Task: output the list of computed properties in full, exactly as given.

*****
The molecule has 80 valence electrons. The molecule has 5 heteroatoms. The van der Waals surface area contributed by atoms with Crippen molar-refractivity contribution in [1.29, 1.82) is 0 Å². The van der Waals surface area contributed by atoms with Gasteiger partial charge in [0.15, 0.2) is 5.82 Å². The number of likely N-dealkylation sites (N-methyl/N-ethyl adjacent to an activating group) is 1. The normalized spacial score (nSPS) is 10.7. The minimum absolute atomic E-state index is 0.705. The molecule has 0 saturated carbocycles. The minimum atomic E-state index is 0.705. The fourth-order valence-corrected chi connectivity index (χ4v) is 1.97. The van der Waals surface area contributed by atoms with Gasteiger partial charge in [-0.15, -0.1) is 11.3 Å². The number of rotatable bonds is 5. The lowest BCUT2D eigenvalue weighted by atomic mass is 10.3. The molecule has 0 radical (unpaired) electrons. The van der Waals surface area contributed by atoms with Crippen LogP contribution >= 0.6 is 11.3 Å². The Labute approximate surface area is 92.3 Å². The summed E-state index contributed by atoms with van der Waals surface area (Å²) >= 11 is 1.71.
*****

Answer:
The molecule has 80 valence electrons. The molecule has 5 heteroatoms. The van der Waals surface area contributed by atoms with Crippen molar-refractivity contribution in [1.29, 1.82) is 0 Å². The van der Waals surface area contributed by atoms with Gasteiger partial charge in [0.15, 0.2) is 5.82 Å². The number of likely N-dealkylation sites (N-methyl/N-ethyl adjacent to an activating group) is 1. The normalized spacial score (nSPS) is 10.7. The minimum absolute atomic E-state index is 0.705. The molecule has 0 saturated carbocycles. The minimum atomic E-state index is 0.705. The fourth-order valence-corrected chi connectivity index (χ4v) is 1.97. The van der Waals surface area contributed by atoms with Gasteiger partial charge in [-0.15, -0.1) is 11.3 Å². The number of rotatable bonds is 5. The lowest BCUT2D eigenvalue weighted by atomic mass is 10.3. The molecule has 0 radical (unpaired) electrons. The van der Waals surface area contributed by atoms with Crippen LogP contribution >= 0.6 is 11.3 Å². The Labute approximate surface area is 92.3 Å². The summed E-state index contributed by atoms with van der Waals surface area (Å²) >= 11 is 1.71.